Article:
A final sentence wherein the storm-mimicking rhythm of the whole proves likely of more mean pertinence unreproof’d than the particulars of its sayings. Regarding what the various South Americans mark’d, see, say, the bay horse the canny trader Stamper dyes black and inflates (“it even put its feet down like it couldn’t even feel them”) in order to sell it back to its original owners with the premonitory nudge compleatly miss’d: “‘Sho now . . . That horse will surprise you.” A rainstorm (“we rode in it for two hours, hunched under the croker sacks”) rinses out the color: “Then there was a sound like a nail jabbed into a big bicycle tire. It went whish-hhhhhhhh and then the rest of that shiny fat black horse . . . vanished.” Eventually a “bicycle pump valve” is found “under its hide just inside the nigh fore shoulder.” See, too, the figure of Ratliff, “the sewing machine agent” and news-purveyor, who travels a four county area in a buckboard “drawn by a pair of shaggy ponies as wild and active-looking as mountain goats and almost as small”:
To the rear of it was attached a sheet-iron box the size and shape of a dog-kennel and painted to resemble a house, in each painted window of which a painted woman’s face simpered above a painted sewing-machine . . .
Something of the meretriciousness thereof hints of the marvelous wares of the annual gypsy peddler Melquíades in the Macondo of Gabriel García Márquez. Or see the recipe provided to cure a man of “stock-diddling”:
“You take and beef the critter the fellow has done formed the habit with, and cook a piece of it and let him eat it. It’s got to be a authentic piece of the same cow or sheep or whatever it is, and the fellow has got to know that’s what he is eating; he cant be tricked nor forced to eating it, and a substitute wont work. Then he’ll be all right again and wont want to chase nothing but human women . . .”
Isn’t something of the story of the House of Atreus (Atreus tricking Thyestes into eating the cook’d flesh of ’s own sons) hovering nearby? If one reads for sentences (and I do, for varietals and fervencies and those all out of composure and echoes), one marvels. One that begins somewhere in King Lear and ends with Emily Dickinson:
He would lie amid the waking instant of earth’s teeming minute life, the motionless fronds of water-heavy grasses stooping into the mist before his face in black, fixed curves, along each parabola of which the marching drops held in minute magnification the dawn’s rosy miniatures, smelling and even tasting the rich, slow, warm barn-reek milk-reek, the lowing immemorial female, hearing the slow planting and plopping suck of each deliberate cloven mud-spreading hoof, invisible still in the mist loud with its hymeneal choristers.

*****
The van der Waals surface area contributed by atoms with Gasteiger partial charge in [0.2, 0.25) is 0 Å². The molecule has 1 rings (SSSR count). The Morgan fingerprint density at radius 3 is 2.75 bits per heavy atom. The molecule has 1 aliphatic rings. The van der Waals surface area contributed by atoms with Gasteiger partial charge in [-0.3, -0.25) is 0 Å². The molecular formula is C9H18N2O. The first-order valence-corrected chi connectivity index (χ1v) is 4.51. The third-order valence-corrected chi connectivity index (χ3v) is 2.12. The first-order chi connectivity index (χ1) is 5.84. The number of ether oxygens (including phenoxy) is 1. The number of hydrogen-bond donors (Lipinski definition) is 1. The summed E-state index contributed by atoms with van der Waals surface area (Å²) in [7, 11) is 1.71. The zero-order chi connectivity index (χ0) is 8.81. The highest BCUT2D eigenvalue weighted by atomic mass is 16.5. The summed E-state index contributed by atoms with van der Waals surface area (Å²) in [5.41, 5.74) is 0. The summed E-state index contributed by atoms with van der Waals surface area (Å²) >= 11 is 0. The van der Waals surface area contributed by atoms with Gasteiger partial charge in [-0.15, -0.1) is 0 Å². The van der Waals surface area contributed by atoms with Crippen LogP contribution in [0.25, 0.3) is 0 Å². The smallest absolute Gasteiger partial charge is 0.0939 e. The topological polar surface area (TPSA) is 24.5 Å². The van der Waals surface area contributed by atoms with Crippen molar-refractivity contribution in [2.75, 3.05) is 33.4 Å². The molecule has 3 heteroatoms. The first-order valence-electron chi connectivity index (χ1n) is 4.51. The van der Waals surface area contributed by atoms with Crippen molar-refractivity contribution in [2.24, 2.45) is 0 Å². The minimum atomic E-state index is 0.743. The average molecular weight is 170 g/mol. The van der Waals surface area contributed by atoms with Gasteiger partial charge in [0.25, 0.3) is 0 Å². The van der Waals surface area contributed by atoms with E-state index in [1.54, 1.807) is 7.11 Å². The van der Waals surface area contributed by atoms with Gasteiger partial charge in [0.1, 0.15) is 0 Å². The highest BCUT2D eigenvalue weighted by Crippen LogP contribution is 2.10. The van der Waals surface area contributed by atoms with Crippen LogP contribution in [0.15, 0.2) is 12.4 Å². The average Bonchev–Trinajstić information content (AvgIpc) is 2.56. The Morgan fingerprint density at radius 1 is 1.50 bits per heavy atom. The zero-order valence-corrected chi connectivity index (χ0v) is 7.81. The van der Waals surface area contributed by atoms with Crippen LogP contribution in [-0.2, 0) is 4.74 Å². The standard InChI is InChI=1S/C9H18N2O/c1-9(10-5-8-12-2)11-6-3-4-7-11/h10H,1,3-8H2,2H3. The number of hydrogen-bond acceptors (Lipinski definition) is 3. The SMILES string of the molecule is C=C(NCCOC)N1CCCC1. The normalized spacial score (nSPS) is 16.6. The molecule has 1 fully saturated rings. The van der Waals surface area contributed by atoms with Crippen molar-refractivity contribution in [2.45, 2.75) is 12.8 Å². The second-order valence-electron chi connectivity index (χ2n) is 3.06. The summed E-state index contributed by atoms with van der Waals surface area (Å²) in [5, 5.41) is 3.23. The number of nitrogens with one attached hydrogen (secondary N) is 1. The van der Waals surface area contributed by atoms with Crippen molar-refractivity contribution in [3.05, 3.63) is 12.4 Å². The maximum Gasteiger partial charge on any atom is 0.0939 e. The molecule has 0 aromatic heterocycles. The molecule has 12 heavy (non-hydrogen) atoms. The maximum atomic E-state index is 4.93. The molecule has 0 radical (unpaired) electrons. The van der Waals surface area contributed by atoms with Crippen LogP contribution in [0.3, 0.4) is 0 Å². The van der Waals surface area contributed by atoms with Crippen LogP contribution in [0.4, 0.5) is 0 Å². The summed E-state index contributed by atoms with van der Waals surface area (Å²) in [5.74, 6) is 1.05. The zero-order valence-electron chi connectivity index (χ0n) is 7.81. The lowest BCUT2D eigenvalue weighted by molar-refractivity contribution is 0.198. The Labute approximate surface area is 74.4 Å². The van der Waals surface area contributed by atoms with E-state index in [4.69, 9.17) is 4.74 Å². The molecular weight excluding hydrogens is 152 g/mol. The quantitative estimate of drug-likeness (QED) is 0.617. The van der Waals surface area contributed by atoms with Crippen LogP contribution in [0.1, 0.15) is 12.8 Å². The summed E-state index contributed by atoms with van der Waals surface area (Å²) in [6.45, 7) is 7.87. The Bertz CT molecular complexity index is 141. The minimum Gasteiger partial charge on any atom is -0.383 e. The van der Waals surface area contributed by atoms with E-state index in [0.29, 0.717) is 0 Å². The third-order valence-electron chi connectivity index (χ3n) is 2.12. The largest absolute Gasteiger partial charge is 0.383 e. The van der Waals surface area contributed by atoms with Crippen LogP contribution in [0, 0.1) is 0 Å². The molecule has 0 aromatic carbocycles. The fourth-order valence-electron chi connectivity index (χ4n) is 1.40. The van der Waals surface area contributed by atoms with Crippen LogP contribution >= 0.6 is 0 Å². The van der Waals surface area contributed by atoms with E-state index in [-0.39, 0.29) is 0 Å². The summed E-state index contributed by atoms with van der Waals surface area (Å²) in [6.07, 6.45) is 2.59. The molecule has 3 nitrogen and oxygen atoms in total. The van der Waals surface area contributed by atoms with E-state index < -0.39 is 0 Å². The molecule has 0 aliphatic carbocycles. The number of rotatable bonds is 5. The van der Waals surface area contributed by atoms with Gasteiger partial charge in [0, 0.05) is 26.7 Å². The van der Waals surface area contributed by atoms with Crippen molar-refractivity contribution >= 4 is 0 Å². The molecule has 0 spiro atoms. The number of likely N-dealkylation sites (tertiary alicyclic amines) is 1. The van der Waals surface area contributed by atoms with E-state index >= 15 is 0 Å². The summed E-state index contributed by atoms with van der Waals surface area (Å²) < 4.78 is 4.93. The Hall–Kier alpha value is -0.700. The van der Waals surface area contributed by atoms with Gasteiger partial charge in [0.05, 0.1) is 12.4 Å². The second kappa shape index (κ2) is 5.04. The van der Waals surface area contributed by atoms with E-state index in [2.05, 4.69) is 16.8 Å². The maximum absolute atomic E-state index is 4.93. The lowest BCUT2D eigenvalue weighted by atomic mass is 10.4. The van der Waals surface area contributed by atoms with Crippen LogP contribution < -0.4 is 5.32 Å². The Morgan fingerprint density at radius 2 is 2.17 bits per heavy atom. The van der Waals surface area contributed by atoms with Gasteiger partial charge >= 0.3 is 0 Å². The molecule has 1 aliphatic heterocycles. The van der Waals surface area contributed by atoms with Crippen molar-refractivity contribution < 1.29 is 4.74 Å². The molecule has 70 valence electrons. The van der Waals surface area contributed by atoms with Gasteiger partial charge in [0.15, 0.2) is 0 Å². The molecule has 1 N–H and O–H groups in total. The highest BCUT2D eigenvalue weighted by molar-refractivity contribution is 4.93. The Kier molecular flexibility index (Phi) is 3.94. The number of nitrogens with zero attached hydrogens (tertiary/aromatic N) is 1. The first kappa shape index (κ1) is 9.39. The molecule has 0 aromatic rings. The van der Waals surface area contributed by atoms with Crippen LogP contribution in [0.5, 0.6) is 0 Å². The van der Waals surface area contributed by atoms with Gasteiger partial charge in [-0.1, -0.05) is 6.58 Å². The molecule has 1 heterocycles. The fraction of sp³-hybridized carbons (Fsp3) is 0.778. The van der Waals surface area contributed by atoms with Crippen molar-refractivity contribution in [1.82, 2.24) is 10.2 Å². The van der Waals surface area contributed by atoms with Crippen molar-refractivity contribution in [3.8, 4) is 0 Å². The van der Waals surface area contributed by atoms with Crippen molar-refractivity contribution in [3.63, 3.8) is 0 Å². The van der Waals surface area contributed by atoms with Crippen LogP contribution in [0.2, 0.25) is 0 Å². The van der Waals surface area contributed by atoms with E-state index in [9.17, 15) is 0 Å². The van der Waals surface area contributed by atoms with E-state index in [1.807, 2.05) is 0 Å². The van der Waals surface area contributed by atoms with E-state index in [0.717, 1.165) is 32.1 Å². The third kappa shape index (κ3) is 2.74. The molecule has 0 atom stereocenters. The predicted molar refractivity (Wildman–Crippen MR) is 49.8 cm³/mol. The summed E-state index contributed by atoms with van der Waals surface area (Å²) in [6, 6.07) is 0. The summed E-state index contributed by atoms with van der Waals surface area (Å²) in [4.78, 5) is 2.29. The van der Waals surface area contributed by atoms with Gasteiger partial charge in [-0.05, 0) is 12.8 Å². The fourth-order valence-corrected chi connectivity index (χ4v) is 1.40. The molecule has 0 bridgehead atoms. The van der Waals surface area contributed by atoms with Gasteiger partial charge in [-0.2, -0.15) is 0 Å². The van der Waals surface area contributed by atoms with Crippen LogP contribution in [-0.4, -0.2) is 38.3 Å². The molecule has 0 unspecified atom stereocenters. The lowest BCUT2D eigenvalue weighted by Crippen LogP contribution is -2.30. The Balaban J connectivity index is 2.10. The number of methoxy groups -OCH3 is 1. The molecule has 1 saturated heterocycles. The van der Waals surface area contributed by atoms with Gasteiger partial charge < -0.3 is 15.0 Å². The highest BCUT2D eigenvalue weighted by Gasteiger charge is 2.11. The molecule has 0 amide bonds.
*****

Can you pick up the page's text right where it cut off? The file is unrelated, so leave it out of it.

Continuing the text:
Or (anchor’d by the biblical “pismires”):
What he felt was outrage at the waste, the useless squandering; at a situation intrinsically and inherently whirring by any economy, like building a log dead-fall and baiting it with a freshened heifer to catch a rat; or no, worse: as though the gods themselves had funneled all the concentrated bright wet-slanted unparadised June onto a dug-heap, breeding pismires.
Or the way “a tiny machine-made black bow which snapped together at the back with a metal fastener”—the absurdly inutile bowtie (“ceremonial heterodoxy raised to its tenth power”) interloper and storekeeper Flem Snopes takes to wearing daily is call’d “a tiny viciously depthless cryptically balanced splash like an enigmatic punctuation symbol against the expanse of white shirt.” Uncomprehending I am, of that curious breed of poet—particularly the sentence-writer, “new” or old—who scorns the novel (or any word-made thing): always there is that combo, incombustible and unblast’d, a tiny blastula of words making a wild-eyed circumambient music, something to cling to . . .

William Faulkner, 1897-1962
(Photograph by Carl Mydans)

Thursday, July 15, 2010

Jean Frémon’s The Real Life of Shadows

A Wall

Who’s got that line about Gerard Manley Hopkins “tonguing some irrevocable Rodney”? That’s what the sloth of summer brings, mischievous rabbitings on, chortles to oneself. I read the Cole Swenson-translated The Real Life of Shadows by Jean Frémon (The Post-Apollo Press, 2009). Frémon, novelist and art critic, is author, too, of the terrific Island of the Dead (Green Integer, 2003), and of The Botanical Garden (forthcoming out of Green Integer, see an excerpt here), translated by Brian Evenson. In The Real Life of Shadows Frémon, deftly and sparingly retells a number of stories of artists (painters and others). Out of “Giotto’s O”:
It was said that Giotto, always a clown, had once painted a fly on the nose of a portrait that Cimabue was working on. The master, returning to his painting and simply thinking that the fly had been attracted by the egg in the tempera, tried several times to brush it away before he realized the trick.
Frémon relates the story (out of Vasari) of Giotto’s response to a papal messenger’s request for a drawing demonstrating the artist’s skill: how he drew, in red paint, a perfect circle. Frémon’s veering final paragraph: “‘Rounder than Giotto’s O’ became the term for a dullard who could be easily duped. In Tuscan, the same word is used to indicate both a circle and a limited mind.”

In “Anthea,” Frémon tells the story of a couple who, in Italy, taxi out “to Capodimonte for the sole reason of looking one more time at a full-length portrait of an unknown young woman.” Returning, they dine (“sea bream done in wild water and a bottle of Greco di Tufo”) and argue a little, made restless by the inescapable memory of the portrait. That “wild water”—“They call cooking water wild when they’ve added sparkling Asti wine and a good dose of aromatic herbs—parsley, basil, oregano, fennel, and minced garlic”—is made counterpoint to “the uncanny gift of the fixed image . . . ubiquity, the paradox of a double nature.” Frémon: